So, the question that needs to be addressed is not why don’t examiners allow enough, but why do examiners ever make rejections? It’s only because either (1) the examiner is new and is told from above to reject, (2) the examiner actually believes the claims should be rejected and the examiner is committed to doing his or her duty at the cost of working harder and being paid less, (3) the examiner is afraid that the allowance will be randomly pulled by quality assurance at the PTO and be found to be an erroneous allowance, which means that the examiner either thinks it probably shouldn’t be allowed, or is honestly on the fence about allowance, or (4) the examiner is making a perfunctory rejection in order to appear over the long-run not to be a rubber stamp for allowances. In case (4) you will probably get an allowance at the next action as long as you don’t do something truly silly. In case (1) you have the examiner on your side. So, the only cases in which the examiner’s assessment of your claims is really acting as an impediment to obtaining a patent are those cases in which the examiner honestly believes the case should be rejected (either because the examiner affirmatively believes the claims unpatentable or because the examiner believes that you need to be given a chance to dispel the doubt the examiner possesses over allowance) and is willing to work hard to do his or her job. And, as Americans, you shouldn’t complain about a civil servant honestly trying to do his or her job.

  47. One more comment. The original article complained that the Office limited the number of RCEs that can be worked on. This is false. The Office doesn’t limit the number that can be worked on. It just doesn’t require that the examiner work on more than one case on the Continuing New docket every 28 days. Examiner’s are free to do as many RCE cases as they have time for. I don’t think this was mentioned in the comments given above

  48. We also have a workflow bonus that discourages RCEs by requiring us to complete 1-2 new first actions a biweek. As said in posts above, there is no workflow incentive to do an RCE and until that changes the RCEs will languish unless the examiner has a personal reason to do the RCE (i.e. the RCE is a “quick count” for easy production).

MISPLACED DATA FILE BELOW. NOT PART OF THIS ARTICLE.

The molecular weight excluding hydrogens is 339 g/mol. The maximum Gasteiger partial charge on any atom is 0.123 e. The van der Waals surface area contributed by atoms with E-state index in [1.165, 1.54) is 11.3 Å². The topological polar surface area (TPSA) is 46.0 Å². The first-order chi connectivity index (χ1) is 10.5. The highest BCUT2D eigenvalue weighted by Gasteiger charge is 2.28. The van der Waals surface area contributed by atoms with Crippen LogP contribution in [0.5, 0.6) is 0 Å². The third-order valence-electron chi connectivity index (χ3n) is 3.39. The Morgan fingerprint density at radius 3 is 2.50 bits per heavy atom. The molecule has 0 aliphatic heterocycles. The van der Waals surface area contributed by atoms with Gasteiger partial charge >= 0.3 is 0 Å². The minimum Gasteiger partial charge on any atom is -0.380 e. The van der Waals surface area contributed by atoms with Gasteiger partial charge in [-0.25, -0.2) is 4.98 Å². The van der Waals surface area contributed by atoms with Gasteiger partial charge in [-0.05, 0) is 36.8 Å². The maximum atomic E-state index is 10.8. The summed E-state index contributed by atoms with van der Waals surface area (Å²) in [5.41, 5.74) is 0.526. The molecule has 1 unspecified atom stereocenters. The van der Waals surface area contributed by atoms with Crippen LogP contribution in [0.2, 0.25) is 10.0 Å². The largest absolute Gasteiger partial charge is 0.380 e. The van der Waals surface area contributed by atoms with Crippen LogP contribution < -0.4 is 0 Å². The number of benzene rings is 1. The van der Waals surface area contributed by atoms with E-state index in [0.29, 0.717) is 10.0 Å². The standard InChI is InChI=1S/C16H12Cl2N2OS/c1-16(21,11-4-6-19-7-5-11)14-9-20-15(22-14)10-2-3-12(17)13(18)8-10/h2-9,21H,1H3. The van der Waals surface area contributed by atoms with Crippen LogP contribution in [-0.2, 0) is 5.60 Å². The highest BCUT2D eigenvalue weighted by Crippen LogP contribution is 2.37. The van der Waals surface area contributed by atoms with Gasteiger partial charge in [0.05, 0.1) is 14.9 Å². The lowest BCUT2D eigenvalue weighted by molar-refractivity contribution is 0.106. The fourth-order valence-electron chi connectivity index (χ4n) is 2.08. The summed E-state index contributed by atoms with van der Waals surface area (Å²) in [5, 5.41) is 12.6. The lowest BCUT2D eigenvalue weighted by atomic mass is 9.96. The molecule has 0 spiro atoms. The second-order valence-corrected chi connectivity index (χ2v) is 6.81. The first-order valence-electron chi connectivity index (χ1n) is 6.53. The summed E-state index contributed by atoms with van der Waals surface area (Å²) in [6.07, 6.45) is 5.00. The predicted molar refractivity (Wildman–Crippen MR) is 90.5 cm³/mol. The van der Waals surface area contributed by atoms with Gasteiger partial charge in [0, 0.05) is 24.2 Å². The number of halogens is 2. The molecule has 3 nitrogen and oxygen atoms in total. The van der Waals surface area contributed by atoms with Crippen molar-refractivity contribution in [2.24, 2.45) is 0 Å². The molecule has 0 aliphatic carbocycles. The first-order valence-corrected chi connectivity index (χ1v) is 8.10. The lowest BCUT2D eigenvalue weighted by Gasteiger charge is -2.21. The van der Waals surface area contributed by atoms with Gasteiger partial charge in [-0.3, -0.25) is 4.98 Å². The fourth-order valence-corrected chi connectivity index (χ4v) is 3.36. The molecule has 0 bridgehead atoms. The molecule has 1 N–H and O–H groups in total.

QPIDS is probably unremarkable to the backlog. A post allowance RCE is very easy to do, only takes a few minutes to complete and gives lots of production credit. Post alloance RCEs are turned around within a few weeks if not days. For production they are like manna from heaven. Examiners might adjust to the lack of post allowance RCEs by doing less overtime in a given biweek which means the backlog doesn’t move much.

    AFCP might help and is fair to everyone. My first one I found a reference relevant to the claim amendment and provided the reference in the advisory but the applicant filed an RCE anyway. I used that reference in the subsequent rejection but because I had already considered and searched the amendment, the rejection went out after a few days of the case going on my docket. Doing AFCP and filing an RCE immediately after an advisory at least keeps the examiner’s mind on your application so you might get a quick turnaround.

    Bottom line – if you make the RCE easy to work on it will probably be done ahead of other RCEs and perhaps other DIVs, CONs, and new cases.

    From my perspective I look at the blame as being shared with the inventor and attorney. After final, the inventor/assignee seems to want prosecution to go on and I think you attorneys happily file RCEs because that’s more billable hours.

    The disconnect I see are the silly one-liner amendments – “wherein said something further comprises something else that is not novel and/or obvious”. I have worked in the same limited area for over a decade so I can usually tell whether a claim limitation will be good or not with just a glance. The inventors and attorneys usually don’t pick up on what would be allowable the same way I do.

    For over a year we’ve had staff meetings where our supervisors tell us to have compact prosecution and try to avoid RCEs. BTW, an RCE filing is bad for our individual ‘actions per disposal’ metric. An RCE after an advisory means 4 actions per disposal. To upper management this looks as bad as non-final, non-final, non-final, final and abandonment (abandonments don’t count as an “action”).

    I would love nothing better than to do all first action allowances. But those are extremely rare for new cases – that’s you inventors and attorneys fault for presenting broad claims. Usually CONs have the best initial claim sets. Those independent claims usually incorporate previously indicated allowable subject matter which means I only have to do a double patenting rejection in the first office action.